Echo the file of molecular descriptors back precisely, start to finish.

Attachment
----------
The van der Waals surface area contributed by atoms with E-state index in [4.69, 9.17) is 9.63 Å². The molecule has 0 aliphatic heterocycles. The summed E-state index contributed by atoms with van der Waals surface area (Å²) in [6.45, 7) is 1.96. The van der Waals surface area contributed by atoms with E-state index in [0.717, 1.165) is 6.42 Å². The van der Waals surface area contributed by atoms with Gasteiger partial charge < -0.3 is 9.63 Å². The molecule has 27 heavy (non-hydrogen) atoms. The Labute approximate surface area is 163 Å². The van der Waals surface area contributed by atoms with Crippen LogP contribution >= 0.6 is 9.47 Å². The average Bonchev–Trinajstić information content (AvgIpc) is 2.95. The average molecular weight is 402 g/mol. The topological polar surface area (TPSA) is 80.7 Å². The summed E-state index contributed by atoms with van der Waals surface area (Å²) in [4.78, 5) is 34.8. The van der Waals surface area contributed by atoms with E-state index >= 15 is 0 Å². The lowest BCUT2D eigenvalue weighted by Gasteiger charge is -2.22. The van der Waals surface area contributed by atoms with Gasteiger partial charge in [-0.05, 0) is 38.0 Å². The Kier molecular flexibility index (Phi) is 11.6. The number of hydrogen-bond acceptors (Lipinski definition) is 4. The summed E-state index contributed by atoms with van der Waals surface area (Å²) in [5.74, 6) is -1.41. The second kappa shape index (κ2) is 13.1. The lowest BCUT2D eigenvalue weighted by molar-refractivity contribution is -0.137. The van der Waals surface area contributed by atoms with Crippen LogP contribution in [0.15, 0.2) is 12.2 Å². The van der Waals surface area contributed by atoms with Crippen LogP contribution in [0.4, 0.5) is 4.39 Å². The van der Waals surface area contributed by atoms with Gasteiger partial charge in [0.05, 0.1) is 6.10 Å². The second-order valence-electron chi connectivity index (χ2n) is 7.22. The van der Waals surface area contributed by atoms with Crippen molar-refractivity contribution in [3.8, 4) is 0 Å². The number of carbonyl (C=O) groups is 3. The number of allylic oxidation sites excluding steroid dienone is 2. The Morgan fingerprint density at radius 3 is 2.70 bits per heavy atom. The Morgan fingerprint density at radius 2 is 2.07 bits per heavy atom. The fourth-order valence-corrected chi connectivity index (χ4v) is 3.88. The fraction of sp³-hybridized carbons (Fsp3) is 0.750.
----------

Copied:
The van der Waals surface area contributed by atoms with E-state index in [4.69, 9.17) is 9.63 Å². The molecule has 0 aliphatic heterocycles. The summed E-state index contributed by atoms with van der Waals surface area (Å²) in [6.45, 7) is 1.96. The van der Waals surface area contributed by atoms with E-state index in [0.717, 1.165) is 6.42 Å². The van der Waals surface area contributed by atoms with Gasteiger partial charge < -0.3 is 9.63 Å². The molecule has 27 heavy (non-hydrogen) atoms. The Labute approximate surface area is 163 Å². The van der Waals surface area contributed by atoms with Crippen LogP contribution >= 0.6 is 9.47 Å². The average Bonchev–Trinajstić information content (AvgIpc) is 2.95. The average molecular weight is 402 g/mol. The topological polar surface area (TPSA) is 80.7 Å². The summed E-state index contributed by atoms with van der Waals surface area (Å²) in [4.78, 5) is 34.8. The van der Waals surface area contributed by atoms with E-state index >= 15 is 0 Å². The lowest BCUT2D eigenvalue weighted by Gasteiger charge is -2.22. The van der Waals surface area contributed by atoms with Gasteiger partial charge in [-0.05, 0) is 38.0 Å². The Kier molecular flexibility index (Phi) is 11.6. The number of hydrogen-bond acceptors (Lipinski definition) is 4. The summed E-state index contributed by atoms with van der Waals surface area (Å²) in [5.74, 6) is -1.41. The second kappa shape index (κ2) is 13.1. The lowest BCUT2D eigenvalue weighted by molar-refractivity contribution is -0.137. The van der Waals surface area contributed by atoms with Crippen LogP contribution in [0.15, 0.2) is 12.2 Å². The van der Waals surface area contributed by atoms with Crippen LogP contribution in [0.4, 0.5) is 4.39 Å². The van der Waals surface area contributed by atoms with Gasteiger partial charge in [0.05, 0.1) is 6.10 Å². The second-order valence-electron chi connectivity index (χ2n) is 7.22. The van der Waals surface area contributed by atoms with Crippen molar-refractivity contribution in [3.8, 4) is 0 Å². The number of carbonyl (C=O) groups is 3. The number of allylic oxidation sites excluding steroid dienone is 2. The Morgan fingerprint density at radius 3 is 2.70 bits per heavy atom. The Morgan fingerprint density at radius 2 is 2.07 bits per heavy atom. The fourth-order valence-corrected chi connectivity index (χ4v) is 3.88. The fraction of sp³-hybridized carbons (Fsp3) is 0.750.